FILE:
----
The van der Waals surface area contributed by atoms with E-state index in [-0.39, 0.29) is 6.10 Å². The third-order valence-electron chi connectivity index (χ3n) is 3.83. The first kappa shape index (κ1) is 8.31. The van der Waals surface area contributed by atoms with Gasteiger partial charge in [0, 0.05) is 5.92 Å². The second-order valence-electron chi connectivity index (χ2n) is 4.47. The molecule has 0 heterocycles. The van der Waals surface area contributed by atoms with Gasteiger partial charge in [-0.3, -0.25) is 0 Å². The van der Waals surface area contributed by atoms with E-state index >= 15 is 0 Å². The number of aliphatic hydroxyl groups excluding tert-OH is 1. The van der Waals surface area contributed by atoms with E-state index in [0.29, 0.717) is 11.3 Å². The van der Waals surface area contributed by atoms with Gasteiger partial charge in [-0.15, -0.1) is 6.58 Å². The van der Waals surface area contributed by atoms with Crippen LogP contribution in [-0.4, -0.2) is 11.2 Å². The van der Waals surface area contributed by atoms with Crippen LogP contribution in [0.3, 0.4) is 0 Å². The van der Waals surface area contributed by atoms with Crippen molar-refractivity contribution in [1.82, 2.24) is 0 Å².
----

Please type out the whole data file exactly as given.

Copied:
The van der Waals surface area contributed by atoms with E-state index in [-0.39, 0.29) is 6.10 Å². The third-order valence-electron chi connectivity index (χ3n) is 3.83. The first kappa shape index (κ1) is 8.31. The van der Waals surface area contributed by atoms with Gasteiger partial charge in [0, 0.05) is 5.92 Å². The second-order valence-electron chi connectivity index (χ2n) is 4.47. The molecule has 0 heterocycles. The van der Waals surface area contributed by atoms with Gasteiger partial charge in [-0.3, -0.25) is 0 Å². The van der Waals surface area contributed by atoms with E-state index >= 15 is 0 Å². The number of aliphatic hydroxyl groups excluding tert-OH is 1. The van der Waals surface area contributed by atoms with E-state index in [0.29, 0.717) is 11.3 Å². The van der Waals surface area contributed by atoms with Gasteiger partial charge in [-0.15, -0.1) is 6.58 Å². The van der Waals surface area contributed by atoms with Crippen LogP contribution in [-0.4, -0.2) is 11.2 Å². The van der Waals surface area contributed by atoms with Crippen LogP contribution in [0.3, 0.4) is 0 Å². The van der Waals surface area contributed by atoms with Crippen molar-refractivity contribution in [1.82, 2.24) is 0 Å².